The ONLY operation requiring closure for a vector space is ADDITION. The vector space is actually closed under cross product but that is NOT a requirement for a set to be a vector space. The reason is that cross product is defined under restrictive conditions: That the space is Euclidean and three dimensional.These are not essential for a set to be a vector space.
Of course the result of the tensor product is NOT the same as the arguments of the operation! Two vectors create a tensor. Consequently, there is no closure there.
The vector cross is not an operation. It is the definition of a particular tensor. The idea of closure in this circumstance is irrelevant.
In summary, when we are discussing closure for a vector space, we are only talking about addition – not any other operation.

well simplified

Good morning sir,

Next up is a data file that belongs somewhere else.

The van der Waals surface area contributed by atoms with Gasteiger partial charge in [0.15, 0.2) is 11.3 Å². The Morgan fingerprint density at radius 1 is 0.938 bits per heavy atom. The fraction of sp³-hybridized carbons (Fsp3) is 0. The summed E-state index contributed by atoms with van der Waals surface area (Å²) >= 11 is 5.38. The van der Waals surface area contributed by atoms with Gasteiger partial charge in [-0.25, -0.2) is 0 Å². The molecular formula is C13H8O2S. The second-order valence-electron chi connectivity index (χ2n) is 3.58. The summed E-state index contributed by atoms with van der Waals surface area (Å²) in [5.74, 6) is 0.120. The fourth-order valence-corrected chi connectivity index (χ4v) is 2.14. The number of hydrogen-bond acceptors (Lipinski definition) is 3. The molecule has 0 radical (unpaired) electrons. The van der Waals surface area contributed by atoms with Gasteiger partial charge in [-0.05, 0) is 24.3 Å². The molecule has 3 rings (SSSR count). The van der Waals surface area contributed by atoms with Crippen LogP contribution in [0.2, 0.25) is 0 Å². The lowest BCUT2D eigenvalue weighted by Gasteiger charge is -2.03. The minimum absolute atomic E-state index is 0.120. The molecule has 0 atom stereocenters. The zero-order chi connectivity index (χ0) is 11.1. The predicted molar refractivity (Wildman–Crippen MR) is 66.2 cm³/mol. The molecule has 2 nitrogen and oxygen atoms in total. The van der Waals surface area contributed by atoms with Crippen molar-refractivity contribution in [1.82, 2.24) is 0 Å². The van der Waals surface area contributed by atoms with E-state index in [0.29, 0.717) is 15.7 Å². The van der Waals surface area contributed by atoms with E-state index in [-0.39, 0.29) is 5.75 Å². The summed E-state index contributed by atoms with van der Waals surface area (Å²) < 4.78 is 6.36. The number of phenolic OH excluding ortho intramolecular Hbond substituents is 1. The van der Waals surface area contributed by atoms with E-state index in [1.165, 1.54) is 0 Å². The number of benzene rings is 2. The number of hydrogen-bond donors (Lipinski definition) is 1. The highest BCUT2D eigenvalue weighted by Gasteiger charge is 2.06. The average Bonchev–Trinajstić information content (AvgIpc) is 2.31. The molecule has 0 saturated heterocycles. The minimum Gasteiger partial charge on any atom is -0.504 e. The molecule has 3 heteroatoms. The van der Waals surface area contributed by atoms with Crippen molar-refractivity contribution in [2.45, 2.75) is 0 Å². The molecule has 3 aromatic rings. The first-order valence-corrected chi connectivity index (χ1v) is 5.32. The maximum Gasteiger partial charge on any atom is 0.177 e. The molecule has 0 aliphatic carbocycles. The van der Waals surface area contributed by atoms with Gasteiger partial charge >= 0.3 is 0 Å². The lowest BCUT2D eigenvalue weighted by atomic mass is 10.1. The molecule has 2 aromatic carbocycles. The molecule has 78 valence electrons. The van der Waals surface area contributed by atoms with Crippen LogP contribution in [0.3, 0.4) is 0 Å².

Is the vector space closed under cross product?

Is the vector space closed under tensor product?

Is the vector space closed under vector cross?

The ONLY operation requiring closure for a vector space is ADDITION. The vector space is actually closed under cross product but that is NOT a requirement for a set to be a vector space. The reason is that cross product is defined under restrictive conditions: That the space is Euclidean and three dimensional.These are not essential for a set to be a vector space.

Of course the result of the tensor product is NOT the same as the arguments of the operation! Two vectors create a tensor. Consequently, there is no closure there.

The vector cross is not an operation. It is the definition of a particular tensor. The idea of closure in this circumstance is irrelevant.

In summary, when we are discussing closure for a vector space, we are only talking about addition – not any other operation.

Sir, i noticed that you have not uploaded the updated version of the last slide (Tensor Algebra Part 2)